You’re at the supermarket and you see a driver putting big boxes of Vimto in the car. Ironically, Vimto has zero relevance to the holy month, I don’t even know why it’s a Ramadan thing, we just grew up to know so. It’d be interesting watching a documentary how Vimto became a Ramadan thing.
Here’s a pretty short but informative quick documentary about Kuwait’s history, you’d be surprised how much you didn’t know. At one point most of Kuwait’s population was wiped out. The documentary focuses on Kuwait’s resilience and how they managed to prosper after every crisis. I really do hope there’s an alternative to oil.
I just got sent an invitation for the premier of ‘Kuwait – Through Our Eyes (Part II)’ which will take place 7 days from now. It will be focusing on Economy & Banking, Technology, Sabah Al-Ahmed Sea City and Female Empowerment in Kuwait. For those that missed it, click [here] to see Kuwait – Through Our Eyes (Part I) and see Kuwait in all it’s glory. I’ll post the 15 minute documentary once released to public.
Here are some screenshots from the footage:
I stumbled upon this interesting documentary done by the Canadian Tv station eqhd about how teams from all over the world came to Kuwait to help save oil resources and reduce pollution after most of the oil wells had a massive fire. The footage is in high-definition and I’ve never seen any of it before.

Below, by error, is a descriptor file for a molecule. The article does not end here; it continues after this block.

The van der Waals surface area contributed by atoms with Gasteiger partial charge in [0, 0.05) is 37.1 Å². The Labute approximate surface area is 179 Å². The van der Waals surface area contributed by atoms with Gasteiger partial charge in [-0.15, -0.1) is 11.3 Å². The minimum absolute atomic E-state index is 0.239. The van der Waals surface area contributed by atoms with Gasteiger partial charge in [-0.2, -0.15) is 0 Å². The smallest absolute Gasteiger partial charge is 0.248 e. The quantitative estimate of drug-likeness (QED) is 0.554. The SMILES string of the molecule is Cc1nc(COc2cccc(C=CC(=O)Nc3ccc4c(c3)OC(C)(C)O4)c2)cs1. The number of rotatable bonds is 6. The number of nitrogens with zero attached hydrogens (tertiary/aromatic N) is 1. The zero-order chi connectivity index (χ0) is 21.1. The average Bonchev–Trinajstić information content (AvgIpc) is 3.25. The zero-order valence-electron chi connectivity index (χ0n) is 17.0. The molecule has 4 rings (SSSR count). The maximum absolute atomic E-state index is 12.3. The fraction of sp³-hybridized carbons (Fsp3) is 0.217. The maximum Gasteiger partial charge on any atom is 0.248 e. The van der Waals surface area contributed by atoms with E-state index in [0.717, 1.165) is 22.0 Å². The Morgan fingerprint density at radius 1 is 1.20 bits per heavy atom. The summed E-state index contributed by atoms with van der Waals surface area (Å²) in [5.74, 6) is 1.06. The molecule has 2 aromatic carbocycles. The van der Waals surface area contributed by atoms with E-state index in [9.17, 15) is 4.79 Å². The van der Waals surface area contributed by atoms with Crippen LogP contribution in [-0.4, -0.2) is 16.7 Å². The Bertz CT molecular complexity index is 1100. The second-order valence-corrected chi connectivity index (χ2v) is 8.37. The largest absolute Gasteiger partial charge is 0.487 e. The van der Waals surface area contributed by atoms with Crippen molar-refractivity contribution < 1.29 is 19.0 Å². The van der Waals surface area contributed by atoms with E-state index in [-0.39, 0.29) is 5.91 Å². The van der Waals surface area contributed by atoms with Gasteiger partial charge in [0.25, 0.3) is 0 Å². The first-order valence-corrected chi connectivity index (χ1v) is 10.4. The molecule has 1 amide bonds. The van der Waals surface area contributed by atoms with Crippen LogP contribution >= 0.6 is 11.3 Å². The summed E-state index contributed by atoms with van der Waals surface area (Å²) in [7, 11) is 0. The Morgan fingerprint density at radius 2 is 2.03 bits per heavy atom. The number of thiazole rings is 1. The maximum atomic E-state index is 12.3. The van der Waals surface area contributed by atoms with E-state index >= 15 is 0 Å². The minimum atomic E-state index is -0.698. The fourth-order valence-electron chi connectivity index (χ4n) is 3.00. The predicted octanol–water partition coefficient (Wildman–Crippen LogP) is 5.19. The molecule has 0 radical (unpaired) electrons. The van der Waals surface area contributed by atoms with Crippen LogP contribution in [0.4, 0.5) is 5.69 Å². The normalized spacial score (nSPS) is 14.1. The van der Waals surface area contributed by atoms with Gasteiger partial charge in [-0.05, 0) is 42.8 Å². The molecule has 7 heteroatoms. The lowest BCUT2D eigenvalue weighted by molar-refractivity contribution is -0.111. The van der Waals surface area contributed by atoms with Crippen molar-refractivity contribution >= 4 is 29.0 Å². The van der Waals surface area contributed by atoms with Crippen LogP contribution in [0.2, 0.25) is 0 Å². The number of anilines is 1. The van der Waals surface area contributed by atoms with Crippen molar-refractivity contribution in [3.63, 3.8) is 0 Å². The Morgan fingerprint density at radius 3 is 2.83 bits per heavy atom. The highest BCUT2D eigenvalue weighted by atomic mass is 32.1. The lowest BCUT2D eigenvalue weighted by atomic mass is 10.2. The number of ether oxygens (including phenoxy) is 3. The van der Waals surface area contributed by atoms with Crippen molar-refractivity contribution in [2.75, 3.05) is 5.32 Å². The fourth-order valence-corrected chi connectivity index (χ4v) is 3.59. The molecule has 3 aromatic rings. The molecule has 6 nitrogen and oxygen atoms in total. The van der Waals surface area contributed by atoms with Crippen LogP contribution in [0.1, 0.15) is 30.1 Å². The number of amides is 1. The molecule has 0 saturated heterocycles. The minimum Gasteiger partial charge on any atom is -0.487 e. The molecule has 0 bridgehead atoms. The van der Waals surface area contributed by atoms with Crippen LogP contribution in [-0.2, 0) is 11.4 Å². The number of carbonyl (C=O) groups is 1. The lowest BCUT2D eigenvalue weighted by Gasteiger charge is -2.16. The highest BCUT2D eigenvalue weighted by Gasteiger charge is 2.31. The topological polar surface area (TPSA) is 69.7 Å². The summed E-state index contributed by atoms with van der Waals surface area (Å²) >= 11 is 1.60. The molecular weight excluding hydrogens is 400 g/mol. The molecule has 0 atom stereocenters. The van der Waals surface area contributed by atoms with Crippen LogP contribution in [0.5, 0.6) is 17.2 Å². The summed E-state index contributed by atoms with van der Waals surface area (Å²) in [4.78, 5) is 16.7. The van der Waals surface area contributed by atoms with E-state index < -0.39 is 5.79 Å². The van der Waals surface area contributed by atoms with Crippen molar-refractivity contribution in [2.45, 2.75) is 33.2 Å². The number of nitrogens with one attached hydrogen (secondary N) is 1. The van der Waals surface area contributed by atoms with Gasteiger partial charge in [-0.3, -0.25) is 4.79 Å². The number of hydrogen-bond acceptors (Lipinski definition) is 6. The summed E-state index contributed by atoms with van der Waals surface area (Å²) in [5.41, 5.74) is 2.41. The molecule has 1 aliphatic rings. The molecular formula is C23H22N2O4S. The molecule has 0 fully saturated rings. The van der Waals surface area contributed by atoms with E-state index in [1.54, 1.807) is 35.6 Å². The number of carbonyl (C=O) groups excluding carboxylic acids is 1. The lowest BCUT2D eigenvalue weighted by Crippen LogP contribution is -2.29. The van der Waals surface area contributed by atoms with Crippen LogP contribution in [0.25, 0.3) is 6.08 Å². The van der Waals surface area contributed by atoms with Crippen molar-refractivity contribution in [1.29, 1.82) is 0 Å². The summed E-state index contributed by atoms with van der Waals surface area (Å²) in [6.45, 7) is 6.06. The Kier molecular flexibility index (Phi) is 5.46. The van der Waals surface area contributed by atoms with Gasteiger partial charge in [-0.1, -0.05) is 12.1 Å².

Someone is finally raising awareness about reckless driving we see on a daily basis. Kuwait currently has the highest global statistic of lethal car accidents per capita. Hayatak Teswa is a 30 minute documentary that will be screened to public at AUK University to raise awareness about this issue and hopefully inspire proactive change. Screening details below.
This is a follow up on the famous “Planet Earth” series, they go around the world to document the colder side of earth. The video is staggering and some scenes just look surreal. Only BBC can pull something this amazing off. I hope they also raise awareness of global warming and show how ice in some places is melting for the very first time.
I found this video that’s more like a mini-documentary about the making of “Dessert Seas” in Saudi Arabia. The content filmed will be then aired on National Geographic for over 370 million homes. Didn’t even know this much people still watch television.
Since Saudi Arabia is one of the most unexplored locations on Earth due to restrictions I was really looking forward to finding out what lives there. As it turns out Saudi Arabia is home to a globally important population of birds. The crew spent in total over 400 hours undersea.